August 2010 CSFF Blog Tour Day 2: Foundling by DM Cornish

Christian Fantasy CSFF Blog Tour

As DM Cornish’s books have different publishers in the US, UK, and AUS/NZ (at least the best that I can tell), he’s acquired a variety of cover art with each edition. It’s fascinating to see how each publisher packaged the book. Here’s a look at the different faces of the Monster Blood Tattoo series:

Row 1: UK covers
Row 2: First US covers
Row 3: Second US covers
Row 4: AUS/NZ covers
Because the US covers were redesigned before the release of the third novel, there is no cover for Factotum in the first US style. And I could not locate the AUS version of Foundling, though I’d be interested to see it.

As a reader, which would you be most inclined to pick up? Do any jump out at you? Do any immediately turn you off?

I found the second set of US covers the most attractive, but they fail to reflect the uniqueness of the story or setting.  If measuring which best depicts the books, I might choose the first set of US covers, though the others convey story elements as well. However, the Australia editions are thick lovely hardcovers (pictured here), so if there was a way to get my hands on them, I most certainly would!

So what makes a good book cover? And why would each publisher choose something different? In my opinion, the best covers capture the essence of the book and appeal to the target audience. Both these elements are quite subjective, and the attempt to portray something of the story as well as make it appeal to individuals with different cultural backgrounds might explain the variety offered here. Usually writers have little say in their book cover designs, but since DM Cornish is an artist as well as an author (his drawings appear on the first set of US covers), I wonder if they gave his input a little more weight. Either way, he ended up with well-done covers in all editions, though some appeal to me more than others.

What do you think? Please weigh in with your opinions and stop by on Wednesday for more discussion!

Brandon Barr
Thomas Clayton Booher
Keanan Brand
Grace Bridges
Beckie Burnham
Morgan L. Busse
Jeff Chapman
CSFF Blog Tour
Stacey Dale
D. G. D. Davidson
Jeff Draper
George Duncan
April Erwin
Andrea Graham
Tori Greene
Ryan Heart
Timothy Hicks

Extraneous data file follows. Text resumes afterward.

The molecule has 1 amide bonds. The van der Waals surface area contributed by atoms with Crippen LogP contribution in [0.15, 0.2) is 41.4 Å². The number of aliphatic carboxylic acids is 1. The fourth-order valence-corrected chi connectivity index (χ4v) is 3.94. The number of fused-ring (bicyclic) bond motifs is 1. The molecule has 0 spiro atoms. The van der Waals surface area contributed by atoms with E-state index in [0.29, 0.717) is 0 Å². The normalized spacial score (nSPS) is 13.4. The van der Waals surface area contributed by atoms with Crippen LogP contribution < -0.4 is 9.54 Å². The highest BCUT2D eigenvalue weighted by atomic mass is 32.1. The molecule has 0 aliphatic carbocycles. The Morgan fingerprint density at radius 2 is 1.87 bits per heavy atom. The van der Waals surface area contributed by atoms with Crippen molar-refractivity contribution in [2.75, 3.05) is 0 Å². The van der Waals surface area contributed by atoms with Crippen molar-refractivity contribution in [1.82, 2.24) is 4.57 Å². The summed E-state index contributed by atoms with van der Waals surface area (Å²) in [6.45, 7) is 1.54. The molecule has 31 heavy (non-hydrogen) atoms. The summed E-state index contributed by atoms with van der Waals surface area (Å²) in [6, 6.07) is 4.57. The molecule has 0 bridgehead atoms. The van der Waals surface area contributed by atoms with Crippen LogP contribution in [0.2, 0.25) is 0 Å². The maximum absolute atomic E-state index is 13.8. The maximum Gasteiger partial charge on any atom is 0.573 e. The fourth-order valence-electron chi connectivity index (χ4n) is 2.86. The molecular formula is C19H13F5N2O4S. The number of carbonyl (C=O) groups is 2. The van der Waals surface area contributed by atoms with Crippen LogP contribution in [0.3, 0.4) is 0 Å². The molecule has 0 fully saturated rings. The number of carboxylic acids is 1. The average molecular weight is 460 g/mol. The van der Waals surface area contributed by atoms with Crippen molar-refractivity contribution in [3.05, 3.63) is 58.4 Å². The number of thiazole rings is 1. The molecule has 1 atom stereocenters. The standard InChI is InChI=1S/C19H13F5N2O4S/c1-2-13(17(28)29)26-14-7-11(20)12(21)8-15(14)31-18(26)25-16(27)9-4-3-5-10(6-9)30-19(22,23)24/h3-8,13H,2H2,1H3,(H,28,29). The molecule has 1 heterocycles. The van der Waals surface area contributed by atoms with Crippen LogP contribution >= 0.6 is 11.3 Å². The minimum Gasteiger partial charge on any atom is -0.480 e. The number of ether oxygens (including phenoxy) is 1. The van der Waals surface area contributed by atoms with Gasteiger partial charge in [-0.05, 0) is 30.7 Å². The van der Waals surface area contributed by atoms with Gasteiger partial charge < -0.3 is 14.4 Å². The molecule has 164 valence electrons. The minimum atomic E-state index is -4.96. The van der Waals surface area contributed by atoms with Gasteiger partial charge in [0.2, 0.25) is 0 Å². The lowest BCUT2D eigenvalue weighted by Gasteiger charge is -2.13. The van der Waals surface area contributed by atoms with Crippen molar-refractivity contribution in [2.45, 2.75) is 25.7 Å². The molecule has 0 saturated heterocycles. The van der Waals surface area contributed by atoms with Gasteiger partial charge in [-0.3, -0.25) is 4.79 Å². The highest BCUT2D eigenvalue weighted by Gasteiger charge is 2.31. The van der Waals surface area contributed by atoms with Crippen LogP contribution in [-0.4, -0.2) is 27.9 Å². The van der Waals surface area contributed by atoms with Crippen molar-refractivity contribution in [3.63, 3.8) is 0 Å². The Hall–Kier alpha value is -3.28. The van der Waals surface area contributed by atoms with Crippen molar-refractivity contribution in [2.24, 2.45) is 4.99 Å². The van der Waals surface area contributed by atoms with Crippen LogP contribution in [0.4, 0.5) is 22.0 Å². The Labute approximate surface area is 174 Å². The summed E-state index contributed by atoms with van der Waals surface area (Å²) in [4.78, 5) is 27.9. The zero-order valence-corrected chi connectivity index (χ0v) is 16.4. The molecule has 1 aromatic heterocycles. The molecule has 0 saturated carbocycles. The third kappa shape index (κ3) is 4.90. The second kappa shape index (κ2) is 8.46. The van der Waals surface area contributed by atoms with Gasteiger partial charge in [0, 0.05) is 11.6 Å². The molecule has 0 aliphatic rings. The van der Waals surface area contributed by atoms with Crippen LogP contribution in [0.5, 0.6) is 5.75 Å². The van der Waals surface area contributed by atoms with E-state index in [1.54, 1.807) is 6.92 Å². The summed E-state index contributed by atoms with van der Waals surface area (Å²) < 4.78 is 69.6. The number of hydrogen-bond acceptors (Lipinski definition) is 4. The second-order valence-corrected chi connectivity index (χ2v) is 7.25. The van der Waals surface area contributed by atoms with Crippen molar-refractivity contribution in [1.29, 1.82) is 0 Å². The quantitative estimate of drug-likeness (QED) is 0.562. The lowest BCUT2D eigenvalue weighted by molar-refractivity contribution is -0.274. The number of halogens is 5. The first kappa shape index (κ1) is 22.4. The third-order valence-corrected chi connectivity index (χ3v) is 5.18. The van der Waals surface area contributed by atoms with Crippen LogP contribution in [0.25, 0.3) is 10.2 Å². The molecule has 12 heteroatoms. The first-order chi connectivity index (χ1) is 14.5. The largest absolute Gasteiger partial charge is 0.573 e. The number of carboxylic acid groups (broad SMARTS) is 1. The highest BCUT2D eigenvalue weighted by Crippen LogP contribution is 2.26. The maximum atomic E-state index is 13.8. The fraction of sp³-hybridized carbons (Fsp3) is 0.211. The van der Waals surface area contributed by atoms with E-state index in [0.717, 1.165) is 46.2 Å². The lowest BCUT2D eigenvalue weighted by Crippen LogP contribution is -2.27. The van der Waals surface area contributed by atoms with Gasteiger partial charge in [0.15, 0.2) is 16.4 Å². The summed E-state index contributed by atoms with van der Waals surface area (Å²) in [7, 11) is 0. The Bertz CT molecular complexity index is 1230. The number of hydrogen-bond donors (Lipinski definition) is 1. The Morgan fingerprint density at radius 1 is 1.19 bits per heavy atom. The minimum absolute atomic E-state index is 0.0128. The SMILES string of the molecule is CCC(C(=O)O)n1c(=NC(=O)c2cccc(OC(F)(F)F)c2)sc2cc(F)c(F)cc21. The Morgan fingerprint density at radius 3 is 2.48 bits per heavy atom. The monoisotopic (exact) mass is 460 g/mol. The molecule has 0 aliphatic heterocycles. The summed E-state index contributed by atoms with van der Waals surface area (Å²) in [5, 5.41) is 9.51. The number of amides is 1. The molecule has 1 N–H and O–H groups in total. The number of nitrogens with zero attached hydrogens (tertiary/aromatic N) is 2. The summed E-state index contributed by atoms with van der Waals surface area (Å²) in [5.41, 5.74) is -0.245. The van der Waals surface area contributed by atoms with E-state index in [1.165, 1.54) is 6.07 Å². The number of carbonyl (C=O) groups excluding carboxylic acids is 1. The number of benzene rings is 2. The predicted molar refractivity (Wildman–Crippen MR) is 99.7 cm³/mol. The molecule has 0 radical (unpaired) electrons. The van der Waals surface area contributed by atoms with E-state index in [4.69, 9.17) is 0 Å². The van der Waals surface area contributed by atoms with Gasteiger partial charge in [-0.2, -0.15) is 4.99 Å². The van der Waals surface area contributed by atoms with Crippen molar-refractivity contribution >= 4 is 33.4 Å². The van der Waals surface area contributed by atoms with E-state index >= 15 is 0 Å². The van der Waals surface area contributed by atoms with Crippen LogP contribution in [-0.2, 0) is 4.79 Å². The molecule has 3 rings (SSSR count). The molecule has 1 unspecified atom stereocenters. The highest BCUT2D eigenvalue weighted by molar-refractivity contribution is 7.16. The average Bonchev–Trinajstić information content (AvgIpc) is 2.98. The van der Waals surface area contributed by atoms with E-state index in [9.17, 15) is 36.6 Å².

Becky Jesse
Jason Joyner
Carol Keen
Krystine Kercher
Mike Lynch
Rebecca LuElla Miller
New Authors Fellowship
John W. Otte
Donita K. Paul
Chawna Schroeder
James Somers
Speculative Faith
Rachel Starr Thomson
Steve Trower
Jason Waguespac
Fred Warren
Dona Watson
Phyllis Wheeler
KM Wilsher


  • Rebecca LuElla Miller
    August 24, 2010 - 1:43 pm · Reply

    I like the second set of US covers best, but I can understand how an author and illustrator would want art that is uniquely connected to the work. Thing is, since I don’t know the book as a browsing buyer, I don’t see those faces as real people. After I read the book, I’d probably love to go back and take a close look. Right now those covers say to me, a bunch of people I don’t know, sort of like jokers in a king’s court. The third row covers say magic, intrigue, mood.

    The silhouettes? I don’t know, they just don’t grab me and pull me in.


    • Sarah Sawyer
      August 26, 2010 - 4:14 pm · Reply

      When I first stumbled upon the author’s blog, I was immediately drawn to the second US covers also. They are absolutely lovely. It was only after I read the books did I appreciate the first US covers. The only problem with that scenario is that covers should draw first time buyers too! But I’m probably a bad person to test covers on, because book covers don’t deeply impact my decision to read a book one way or another. Anyway, thanks for sharing your thoughts!

  • Rachel Starr Thomson
    August 24, 2010 - 7:13 pm · Reply

    The UK covers are scary — but scary in an intriguing way, I think. I tend to agree with Becky. I think the best balance is when you get both: covers that are intimately connected to the book but also create the kind of atmosphere that can pull in readers and promise them something marvelous.

    • Sarah Sawyer
      August 26, 2010 - 4:18 pm · Reply

      Thanks for chiming in, Rachel! I agree that book covers should be distinct and evocative. It’s always an odd feeling when you read a book and the cover doesn’t seem to fit. As I mentioned to Becky, covers don’t have a huge impact on whether or not I’ll buy a book. Still it is nice to be able to enjoy the cover art!

  • Mike Lynch
    August 24, 2010 - 11:24 pm · Reply

    I find it interesting that different countries chose to change the covers. I wonder if this was something initiated by the author or the publisher. Anyway, thanks for sharing this with us.


    • Sarah Sawyer
      August 26, 2010 - 4:19 pm · Reply

      Based on some of the author’s comments, it sounds like the different covers were publisher decisions. Of course, I could be wrong about that. Thanks for stopping by!

  • Jeff Chapman
    August 25, 2010 - 3:13 pm · Reply

    I haven’t read the books so I have no idea how accurate the covers are but if I were in the book store, I would be drawn to the American covers. The British covers would turn me off. The emphasis on MONSTER BLOOD (it really does scream) makes the book sound juvenile. Are they trying to appeal to adolescent boys?

    • Sarah Sawyer
      August 26, 2010 - 4:22 pm · Reply

      Yes, I like both the American covers better than the others. Maybe that means the publishers understand the American audience. 🙂

      I think the series may be targeted to YA, though certainly readers of all ages could enjoy it. But to me the emphasis on Monster Blood in the UK covers almost gives it a horror-type feel…which is far from the tone of the books.

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